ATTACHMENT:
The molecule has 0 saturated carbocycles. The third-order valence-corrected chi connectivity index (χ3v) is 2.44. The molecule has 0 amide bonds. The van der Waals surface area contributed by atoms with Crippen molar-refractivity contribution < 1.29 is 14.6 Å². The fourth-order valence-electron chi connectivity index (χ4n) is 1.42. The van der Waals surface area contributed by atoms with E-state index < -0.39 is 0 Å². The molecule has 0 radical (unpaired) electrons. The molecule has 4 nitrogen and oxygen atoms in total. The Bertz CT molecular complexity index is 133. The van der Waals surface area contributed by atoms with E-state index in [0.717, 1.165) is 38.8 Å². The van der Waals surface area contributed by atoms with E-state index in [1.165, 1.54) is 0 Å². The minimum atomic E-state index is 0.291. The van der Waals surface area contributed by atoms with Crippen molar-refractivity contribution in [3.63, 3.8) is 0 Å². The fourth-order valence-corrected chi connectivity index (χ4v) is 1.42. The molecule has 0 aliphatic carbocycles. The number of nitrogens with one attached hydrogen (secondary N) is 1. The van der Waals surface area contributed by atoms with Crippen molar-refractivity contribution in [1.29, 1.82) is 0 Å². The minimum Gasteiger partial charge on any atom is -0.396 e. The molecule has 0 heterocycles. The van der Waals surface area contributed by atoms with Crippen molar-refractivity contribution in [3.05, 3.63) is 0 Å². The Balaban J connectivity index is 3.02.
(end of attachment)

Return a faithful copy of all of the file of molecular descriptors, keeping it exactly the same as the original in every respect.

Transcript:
The molecule has 0 saturated carbocycles. The third-order valence-corrected chi connectivity index (χ3v) is 2.44. The molecule has 0 amide bonds. The van der Waals surface area contributed by atoms with Crippen molar-refractivity contribution < 1.29 is 14.6 Å². The fourth-order valence-electron chi connectivity index (χ4n) is 1.42. The van der Waals surface area contributed by atoms with E-state index < -0.39 is 0 Å². The molecule has 0 radical (unpaired) electrons. The molecule has 4 nitrogen and oxygen atoms in total. The Bertz CT molecular complexity index is 133. The van der Waals surface area contributed by atoms with E-state index in [0.717, 1.165) is 38.8 Å². The van der Waals surface area contributed by atoms with E-state index in [1.165, 1.54) is 0 Å². The minimum atomic E-state index is 0.291. The van der Waals surface area contributed by atoms with Crippen molar-refractivity contribution in [3.63, 3.8) is 0 Å². The fourth-order valence-corrected chi connectivity index (χ4v) is 1.42. The molecule has 0 aliphatic carbocycles. The number of nitrogens with one attached hydrogen (secondary N) is 1. The van der Waals surface area contributed by atoms with Crippen molar-refractivity contribution in [1.29, 1.82) is 0 Å². The minimum Gasteiger partial charge on any atom is -0.396 e. The molecule has 0 heterocycles. The van der Waals surface area contributed by atoms with Crippen molar-refractivity contribution in [3.05, 3.63) is 0 Å². The Balaban J connectivity index is 3.02.